If there is only one thing I could do in Alaska, I would definitely choose the McNeil River State Game Sanctuary. McNeil is 100 miles west of Homer and 250 miles southwest of Anchorage, accessible only by floatplane during the high tide.
While I will describe the photography part of McNeil at KominiakPhoto’s Blog, here is a review of our trip, experiences and recommendations for others considering to visit McNeil.
Access to McNeil is mainly based on the luck (although some special permits are available for example for professional photo- and videographers and researchers): Alaska Department of Fish and Game has annual lottery for the permits, and signing up for lottery is in the beginning of the year, by March 1. There are two permit categories that people can sign up for: stand-by and guided viewing access. Stand-by’s can get to see the bears if guided viewing permit holders have not shown up, or are not heading out to bear-viewing on a specific day. Lucky winners can spend four days on McNeil, observing bears and camping far away from busy life. Bear viewing in McNeil occurs typically either in Mikfik Creek before July or McNeil River Falls for the rest of the season. These two locations are very different: Mikfik Creek gives an opportunity to see bears catching sockey salmon heading up to the creek, while at the falls bears are catching spawning salmon that are slowly making their way higher and higher on the falls. My first time at McNeil was on the falls, and some pictures can be seen here. The second time at McNeil we spent time observing the bears at Mikfik Creek, see images here.
We headed out to McNeil on June 19, with a return scheduled for June 22. Permit holders are allowed to arrive a day prior and leave a day after their viewing period, however, other scheduling aspects required us to be as efficient as possible with our photography trip. There are only a handful of float plane companies allowed to fly to McNeil, and this year we flew with Stellar Air out of Homer. Flights were quick and smooth, plane well maintained, as well as pilots & office staff very professional and friendly. While slightly more expensive than some competitors, Stellar Air was a great experience that we are happy to recommend.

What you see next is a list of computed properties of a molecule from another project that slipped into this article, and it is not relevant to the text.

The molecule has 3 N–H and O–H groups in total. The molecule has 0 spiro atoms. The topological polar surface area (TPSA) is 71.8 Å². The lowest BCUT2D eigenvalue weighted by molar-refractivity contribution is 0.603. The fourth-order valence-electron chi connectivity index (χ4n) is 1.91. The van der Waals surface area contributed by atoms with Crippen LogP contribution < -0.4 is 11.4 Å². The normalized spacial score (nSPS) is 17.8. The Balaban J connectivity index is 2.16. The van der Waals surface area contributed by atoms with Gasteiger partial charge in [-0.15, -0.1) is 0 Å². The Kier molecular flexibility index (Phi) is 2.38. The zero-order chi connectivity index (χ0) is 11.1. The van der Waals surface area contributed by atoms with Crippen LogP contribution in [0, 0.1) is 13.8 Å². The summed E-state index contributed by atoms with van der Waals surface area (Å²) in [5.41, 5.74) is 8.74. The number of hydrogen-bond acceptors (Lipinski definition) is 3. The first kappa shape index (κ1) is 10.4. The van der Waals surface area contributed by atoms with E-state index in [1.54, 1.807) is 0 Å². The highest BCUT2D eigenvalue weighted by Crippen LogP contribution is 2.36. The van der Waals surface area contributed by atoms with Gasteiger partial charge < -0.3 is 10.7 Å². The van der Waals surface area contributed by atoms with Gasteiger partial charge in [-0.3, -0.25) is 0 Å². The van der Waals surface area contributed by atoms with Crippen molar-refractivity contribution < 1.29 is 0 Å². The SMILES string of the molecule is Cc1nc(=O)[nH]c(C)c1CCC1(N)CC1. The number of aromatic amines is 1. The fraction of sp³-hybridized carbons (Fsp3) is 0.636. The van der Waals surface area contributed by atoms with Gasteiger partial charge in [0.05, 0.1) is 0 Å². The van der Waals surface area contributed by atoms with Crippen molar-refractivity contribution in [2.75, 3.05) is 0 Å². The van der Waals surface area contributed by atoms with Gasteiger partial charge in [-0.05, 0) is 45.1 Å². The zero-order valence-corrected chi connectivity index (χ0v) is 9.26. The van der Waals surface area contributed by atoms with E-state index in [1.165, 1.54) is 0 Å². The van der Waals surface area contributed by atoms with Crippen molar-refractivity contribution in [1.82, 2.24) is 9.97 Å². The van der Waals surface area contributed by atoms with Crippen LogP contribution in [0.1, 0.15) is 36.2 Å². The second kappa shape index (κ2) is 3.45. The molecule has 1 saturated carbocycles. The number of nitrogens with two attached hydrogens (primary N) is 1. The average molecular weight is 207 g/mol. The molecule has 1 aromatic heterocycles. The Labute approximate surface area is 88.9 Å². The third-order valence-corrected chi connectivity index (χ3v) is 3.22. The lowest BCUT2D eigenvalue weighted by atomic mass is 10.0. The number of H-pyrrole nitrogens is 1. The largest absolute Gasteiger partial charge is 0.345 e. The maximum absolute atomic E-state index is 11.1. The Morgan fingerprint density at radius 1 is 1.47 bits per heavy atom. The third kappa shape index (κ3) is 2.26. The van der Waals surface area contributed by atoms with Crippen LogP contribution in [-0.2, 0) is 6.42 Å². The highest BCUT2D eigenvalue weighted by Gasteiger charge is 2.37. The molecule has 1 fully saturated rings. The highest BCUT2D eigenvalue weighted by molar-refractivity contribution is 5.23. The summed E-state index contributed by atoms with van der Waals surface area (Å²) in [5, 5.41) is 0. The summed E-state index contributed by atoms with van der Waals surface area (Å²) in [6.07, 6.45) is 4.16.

We got very lucky on our trip: the weather was sunnier than sunny, and we only saw one quick rain shower during our stay. However, this is not typical experience in this area but the weather can get gray and windy quickly, hence it is important to pack proper rain gear, and carry it with while heading out to see the furry friends.
On our first day on McNeil we hiked to see the bears immediately after getting our tent pitched, and stayed out until almost 2200. Hikes to the bear viewing locations can be somewhat strenuous to the people who are not used to muddy (aka peanut butter muddy, sticky mud where you sink & get stuck if you stop) and slightly hilly terrain while carrying backpack at the same time. This is a good thing to remember when considering McNeil: some other bear viewing locations such as Brooks Falls are way more accessible.
Next two days were full days at bear viewing, in the direct sunlight. It’s hard to believe but one can get some serious sunburns even in Alaska. I ended up to having blisters on my ears after sitting or standing behind my cameras for 10 hours straight every day. Mosquitoes seemed to enjoy the great weather as well, and as I am allergic to mosquito bites, I am now soaking myself in cortisone and enjoying the Zyrtec-shakes. Yep, I feel pretty itchy, and have awesome reddish bumps all over my arms. But nearly 6,000 photos later, I have nothing to complain. It was all worth it! The last day on McNeil we decided to hang out at the campsite photographing bears digging out soft-shell clams and munching grass next to our tent. I also downloaded all the pictures onto an external hard drive, and charged our electronics with solar energy: small, portable solar panel is one of the (light) luxuries I love to backpack with.